CME copper futures volumes increased by 16 percent in 2015, 27 percent in 2016 and are already up another 31 percent so far this year.

Open interest has been breaking fresh records on a regular basis over the last year, while options open interest at the end of October was at an all-time high of 12,218 contracts.

Compare and contrast with the LME, where copper volumes have been falling over the last two years.

It’s not that CME is actively taking existing market share from the LME, but rather that it is the venue of choice for a new generation of market participants.

The step-change in trading activity dates from the fourth quarter of 2016 and coincides with a similar scale-up in fund positioning.

It’s widely accepted this reflects the advent to the CME contract of Asian money, particularly Chinese money. Speculators are choosing CME over LME because it is both cheaper to use and easier to understand with its vanilla futures structure.

The new physical premium contract is potentially another way of cementing this new relationship.

GOING OUT OR COMING IN?

Grabbing more of China’s metals trade was supposed to be one of the goals of HKEx, when it bought the LME in 2012.

But after failing to persuade Chinese regulators to rescind a ban on overseas exchanges operating warehouses on the mainland, HKEx has been left to try and build its own domestic market with which to connect. [nL5N1LS424]

That ban was put in place to protect the ShFE, which dominates the domestic market and which, thanks to its often huge liquidity, is increasingly starting to influence LME pricing.

As with other domestic Chinese commodity exchanges, the ShFE has historically existed in its own mainland space, ring-fenced from international trading by currency, tax and regulatory barriers.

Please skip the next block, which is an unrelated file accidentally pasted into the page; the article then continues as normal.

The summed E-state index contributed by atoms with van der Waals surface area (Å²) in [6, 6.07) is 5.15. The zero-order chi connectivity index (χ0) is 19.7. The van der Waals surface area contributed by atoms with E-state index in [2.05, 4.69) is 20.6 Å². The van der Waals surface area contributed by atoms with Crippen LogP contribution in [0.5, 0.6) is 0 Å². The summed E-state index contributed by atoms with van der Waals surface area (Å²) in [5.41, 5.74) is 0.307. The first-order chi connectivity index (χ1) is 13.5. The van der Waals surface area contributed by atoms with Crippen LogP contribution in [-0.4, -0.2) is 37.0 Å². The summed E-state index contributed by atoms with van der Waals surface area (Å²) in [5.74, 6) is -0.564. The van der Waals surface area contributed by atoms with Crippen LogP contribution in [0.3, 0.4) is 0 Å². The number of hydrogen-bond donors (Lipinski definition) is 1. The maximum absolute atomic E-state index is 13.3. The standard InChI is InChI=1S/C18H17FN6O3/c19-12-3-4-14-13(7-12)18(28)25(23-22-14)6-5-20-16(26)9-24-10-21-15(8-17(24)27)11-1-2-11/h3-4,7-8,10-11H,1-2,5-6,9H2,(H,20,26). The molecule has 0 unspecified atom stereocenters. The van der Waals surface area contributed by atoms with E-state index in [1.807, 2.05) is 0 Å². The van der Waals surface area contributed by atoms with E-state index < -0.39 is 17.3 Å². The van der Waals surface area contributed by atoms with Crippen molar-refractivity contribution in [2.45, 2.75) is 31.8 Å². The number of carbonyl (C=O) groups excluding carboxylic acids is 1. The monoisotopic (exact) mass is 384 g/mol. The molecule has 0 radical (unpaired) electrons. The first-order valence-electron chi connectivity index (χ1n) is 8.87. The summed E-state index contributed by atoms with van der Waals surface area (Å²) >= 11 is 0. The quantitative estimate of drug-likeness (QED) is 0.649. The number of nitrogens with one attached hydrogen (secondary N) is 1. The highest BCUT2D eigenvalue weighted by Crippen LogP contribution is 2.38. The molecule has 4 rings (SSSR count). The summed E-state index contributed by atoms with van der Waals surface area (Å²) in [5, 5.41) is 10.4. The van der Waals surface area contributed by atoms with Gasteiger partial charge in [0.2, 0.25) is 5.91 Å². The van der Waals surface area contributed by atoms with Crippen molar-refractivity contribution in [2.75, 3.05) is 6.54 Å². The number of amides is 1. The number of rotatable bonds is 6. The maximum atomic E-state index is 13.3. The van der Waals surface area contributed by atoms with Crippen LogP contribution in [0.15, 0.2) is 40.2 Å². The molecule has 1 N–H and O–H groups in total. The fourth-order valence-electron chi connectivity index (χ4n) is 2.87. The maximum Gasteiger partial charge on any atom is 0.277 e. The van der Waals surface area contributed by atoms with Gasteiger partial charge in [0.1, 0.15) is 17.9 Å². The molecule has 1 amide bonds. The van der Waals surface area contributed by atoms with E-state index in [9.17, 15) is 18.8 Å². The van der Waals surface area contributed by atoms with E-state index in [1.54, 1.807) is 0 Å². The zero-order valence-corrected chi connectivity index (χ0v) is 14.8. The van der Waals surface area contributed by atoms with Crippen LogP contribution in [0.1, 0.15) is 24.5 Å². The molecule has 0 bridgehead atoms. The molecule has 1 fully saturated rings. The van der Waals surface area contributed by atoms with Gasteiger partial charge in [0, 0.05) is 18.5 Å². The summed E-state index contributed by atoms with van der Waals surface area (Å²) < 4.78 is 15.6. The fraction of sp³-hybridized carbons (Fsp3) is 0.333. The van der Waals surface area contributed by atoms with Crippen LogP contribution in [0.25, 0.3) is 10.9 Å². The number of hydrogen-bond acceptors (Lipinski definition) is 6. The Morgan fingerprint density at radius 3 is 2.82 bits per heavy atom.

That may be about to change with Shanghai’s proposed crude oil contract, due to launch before the end of this year.

ShFE’s new subsidiary, Shanghai International Energy Exchange, is open to foreign participation in a way that hasn’t been the case for any previous Chinese commodity market.

If the experiment works, expect a similar opening-up of existing Shanghai metals contracts, with copper a prime early candidate.

The Chinese authorities have decided that the domestic exchanges are nearing the point of maturity where they can compete with overseas markets such as the LME and CME.

“We should seize the historic opportunity … to escalate the opening up of the futures market to the outside world and improve the global competitiveness and influence of China’s futures market,” Fang Xinghai, vice chairman of Chinese market regulator CSRC, told an assembly of ShFE members in September.

The “Belt and Road” initiative should be leveraged to introduce foreign investors to Chinese contracts such as oil, iron ore and natural rubber, he said.

Moreover, “futures exchanges are encouraged to set up overseas delivery warehouses and representative offices.”

After stopping the LME coming in, the time appears to be approaching for the ShFE to step out.

The new CME copper contract is but a small move in what is shaping up to be a much bigger three-way competition for global pricing.

Editing by Greg Mahlich